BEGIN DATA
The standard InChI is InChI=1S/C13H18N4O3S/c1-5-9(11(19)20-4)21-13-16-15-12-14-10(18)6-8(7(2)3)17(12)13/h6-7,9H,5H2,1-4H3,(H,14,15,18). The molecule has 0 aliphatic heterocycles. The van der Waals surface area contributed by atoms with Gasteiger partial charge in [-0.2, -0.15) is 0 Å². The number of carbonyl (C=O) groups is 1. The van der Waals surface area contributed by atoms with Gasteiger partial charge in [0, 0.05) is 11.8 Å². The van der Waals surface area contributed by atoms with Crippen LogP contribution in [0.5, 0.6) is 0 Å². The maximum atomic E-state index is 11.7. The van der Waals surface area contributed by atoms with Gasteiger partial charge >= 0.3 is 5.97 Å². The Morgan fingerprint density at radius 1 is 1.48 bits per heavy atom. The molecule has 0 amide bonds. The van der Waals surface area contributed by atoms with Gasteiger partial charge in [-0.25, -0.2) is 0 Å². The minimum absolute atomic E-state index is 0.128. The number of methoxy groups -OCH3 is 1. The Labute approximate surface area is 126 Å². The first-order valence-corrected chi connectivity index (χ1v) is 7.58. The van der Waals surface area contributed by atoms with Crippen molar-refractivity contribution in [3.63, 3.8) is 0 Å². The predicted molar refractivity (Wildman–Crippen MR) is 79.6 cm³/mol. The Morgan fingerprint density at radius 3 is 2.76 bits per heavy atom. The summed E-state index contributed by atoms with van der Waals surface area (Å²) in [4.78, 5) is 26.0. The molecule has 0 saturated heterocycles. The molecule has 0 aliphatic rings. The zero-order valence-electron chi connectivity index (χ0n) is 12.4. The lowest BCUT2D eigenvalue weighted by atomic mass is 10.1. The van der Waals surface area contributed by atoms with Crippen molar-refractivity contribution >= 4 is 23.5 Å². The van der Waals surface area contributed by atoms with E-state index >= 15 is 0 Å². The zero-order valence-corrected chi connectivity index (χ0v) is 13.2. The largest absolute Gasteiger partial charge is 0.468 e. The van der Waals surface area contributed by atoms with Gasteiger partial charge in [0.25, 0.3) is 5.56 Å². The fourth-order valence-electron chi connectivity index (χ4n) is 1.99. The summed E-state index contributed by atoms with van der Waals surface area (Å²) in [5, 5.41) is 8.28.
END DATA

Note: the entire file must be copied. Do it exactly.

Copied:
The standard InChI is InChI=1S/C13H18N4O3S/c1-5-9(11(19)20-4)21-13-16-15-12-14-10(18)6-8(7(2)3)17(12)13/h6-7,9H,5H2,1-4H3,(H,14,15,18). The molecule has 0 aliphatic heterocycles. The van der Waals surface area contributed by atoms with Gasteiger partial charge in [-0.2, -0.15) is 0 Å². The number of carbonyl (C=O) groups is 1. The van der Waals surface area contributed by atoms with Gasteiger partial charge in [0, 0.05) is 11.8 Å². The van der Waals surface area contributed by atoms with Crippen LogP contribution in [0.5, 0.6) is 0 Å². The maximum atomic E-state index is 11.7. The van der Waals surface area contributed by atoms with Gasteiger partial charge >= 0.3 is 5.97 Å². The Morgan fingerprint density at radius 1 is 1.48 bits per heavy atom. The molecule has 0 amide bonds. The van der Waals surface area contributed by atoms with Gasteiger partial charge in [-0.25, -0.2) is 0 Å². The minimum absolute atomic E-state index is 0.128. The number of methoxy groups -OCH3 is 1. The Labute approximate surface area is 126 Å². The first-order valence-corrected chi connectivity index (χ1v) is 7.58. The van der Waals surface area contributed by atoms with Crippen molar-refractivity contribution in [3.63, 3.8) is 0 Å². The predicted molar refractivity (Wildman–Crippen MR) is 79.6 cm³/mol. The Morgan fingerprint density at radius 3 is 2.76 bits per heavy atom. The summed E-state index contributed by atoms with van der Waals surface area (Å²) in [4.78, 5) is 26.0. The molecule has 0 saturated heterocycles. The molecule has 0 aliphatic rings. The zero-order valence-electron chi connectivity index (χ0n) is 12.4. The lowest BCUT2D eigenvalue weighted by atomic mass is 10.1. The van der Waals surface area contributed by atoms with Crippen molar-refractivity contribution >= 4 is 23.5 Å². The van der Waals surface area contributed by atoms with E-state index >= 15 is 0 Å². The zero-order valence-corrected chi connectivity index (χ0v) is 13.2. The largest absolute Gasteiger partial charge is 0.468 e. The van der Waals surface area contributed by atoms with Gasteiger partial charge in [0.25, 0.3) is 5.56 Å². The fourth-order valence-electron chi connectivity index (χ4n) is 1.99. The summed E-state index contributed by atoms with van der Waals surface area (Å²) in [5, 5.41) is 8.28.